KINGSVILLE, Ontario Greenhouse growers in Ontario have one thing in common with virtually every other segment of the fresh produce industry in North America: They are waiting on the U.S. Food and Drug Administration"s produce rule that was due out Jan. 4.

In the meantime, other requirements are already in place north of the border, such as the Ontario Greenhouse Vegetable Growers Association rule that all members must pass an annual third-party food safety audit. Canadian regulations mandate that the growers belong to the association, so they have little choice regarding the audits.

George Gilvesy, general manager of the Leamington-based association, said Ontario greenhouse vegetable growers also have the Regulatory Cooperation Council watching their operations.

Early this year the council announced harmonization of food safety practices. About 70% of the vegetables grown in Ontario"s greenhouses are exported to the U.S., according to the association"s annual report.

Also, most of the Ontario growers are certified by the Safe Quality Food Institute, including Erie James Limited in Leamington, Ontario.

Stephanie Lariviere, regulatory manager for Erie James, said 2012 marks the fourth year the company has been SQF-certified.

Lariviere said Erie James is also participating in the Produce Traceability Initiative, which Jim DiMenna, president of Kinsgville, Ontario-based JemD Farms, said is just good business.

DiMenna is one of the few Canadians involved in the PTI organization. He is on the PTI leadership council and three JemD employees are involved with working groups.

DiMenna said his company"s operations in Mexico have been practicing traceability for two years. They shipped about 8 million cases from Mexico in the past year.

Food safety protocols at Ontario"s greenhouses range from hand sanitizer dispensers at the end of every row to avoid plant-to-plant cross-contamination and sterilization processes using dry ice, said Jay Colasanti, sales and marketing representative at Nature Fresh Farms, Leamington.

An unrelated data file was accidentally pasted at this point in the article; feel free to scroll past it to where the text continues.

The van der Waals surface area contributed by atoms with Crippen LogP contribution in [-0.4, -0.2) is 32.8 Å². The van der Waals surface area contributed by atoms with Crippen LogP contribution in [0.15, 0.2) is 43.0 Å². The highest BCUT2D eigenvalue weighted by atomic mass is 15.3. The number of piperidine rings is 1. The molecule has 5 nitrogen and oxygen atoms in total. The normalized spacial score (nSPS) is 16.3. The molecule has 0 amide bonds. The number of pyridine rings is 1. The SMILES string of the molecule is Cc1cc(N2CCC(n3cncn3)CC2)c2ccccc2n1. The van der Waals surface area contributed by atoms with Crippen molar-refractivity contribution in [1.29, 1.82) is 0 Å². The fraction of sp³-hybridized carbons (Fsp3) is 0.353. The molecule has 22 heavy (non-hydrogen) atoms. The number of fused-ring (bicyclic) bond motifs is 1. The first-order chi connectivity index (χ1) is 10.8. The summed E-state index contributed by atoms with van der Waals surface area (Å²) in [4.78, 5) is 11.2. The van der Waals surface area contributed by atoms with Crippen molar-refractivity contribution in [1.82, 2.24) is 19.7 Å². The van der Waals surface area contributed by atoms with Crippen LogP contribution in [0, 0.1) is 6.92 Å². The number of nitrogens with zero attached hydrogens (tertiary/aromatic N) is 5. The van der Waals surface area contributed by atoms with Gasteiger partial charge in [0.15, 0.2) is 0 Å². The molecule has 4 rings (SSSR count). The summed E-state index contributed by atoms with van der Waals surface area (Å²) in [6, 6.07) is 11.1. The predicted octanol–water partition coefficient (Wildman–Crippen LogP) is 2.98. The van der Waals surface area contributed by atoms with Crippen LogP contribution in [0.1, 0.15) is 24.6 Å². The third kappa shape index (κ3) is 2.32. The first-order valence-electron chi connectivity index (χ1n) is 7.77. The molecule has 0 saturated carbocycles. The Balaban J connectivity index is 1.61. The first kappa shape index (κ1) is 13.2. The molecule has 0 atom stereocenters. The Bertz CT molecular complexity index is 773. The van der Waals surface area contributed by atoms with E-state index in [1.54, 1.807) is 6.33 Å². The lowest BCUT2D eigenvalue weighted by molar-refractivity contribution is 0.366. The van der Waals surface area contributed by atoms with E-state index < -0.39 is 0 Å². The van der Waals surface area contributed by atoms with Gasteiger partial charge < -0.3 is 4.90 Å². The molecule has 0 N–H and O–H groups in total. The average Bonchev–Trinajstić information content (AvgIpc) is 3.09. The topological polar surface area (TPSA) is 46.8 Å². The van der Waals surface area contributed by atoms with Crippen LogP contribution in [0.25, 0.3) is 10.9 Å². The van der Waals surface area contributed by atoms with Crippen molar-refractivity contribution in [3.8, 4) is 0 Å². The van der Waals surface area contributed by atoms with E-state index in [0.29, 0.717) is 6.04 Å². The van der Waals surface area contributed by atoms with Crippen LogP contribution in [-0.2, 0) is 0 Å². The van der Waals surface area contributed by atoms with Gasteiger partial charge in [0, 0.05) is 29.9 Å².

At Westmoreland Sales, Leamington, home to the Top Line brand, sales consultant Dino DiLaudo said GFS1 audits are the norm and the company is considering stepping up some farms to higher standards.

"If you are on top of the biological controls that you should be to operate a greenhouse, meeting the food safety requirements aren"t that difficult because you are already doing what you should be," DiLaudo said.

Clifford Produce is also stepping up food safety efforts, said Jennifer Selwood, sales coordinator. Based in Ruthven, Ontario, Clifford is GFS- and Primus-certified, but Selwood said the company is moving toward the next level with its traceability program.

"And we are waiting on the new rule to come out in the states," Selwood said.

Another Ontario greenhouse expanding its food safety efforts is Pure Hot House Foods Inc., Leamington, which is home to the Pure Fresh brand. The company created the new position of food safety director and hired Bob Donckers in February to fill it.

 

 

 
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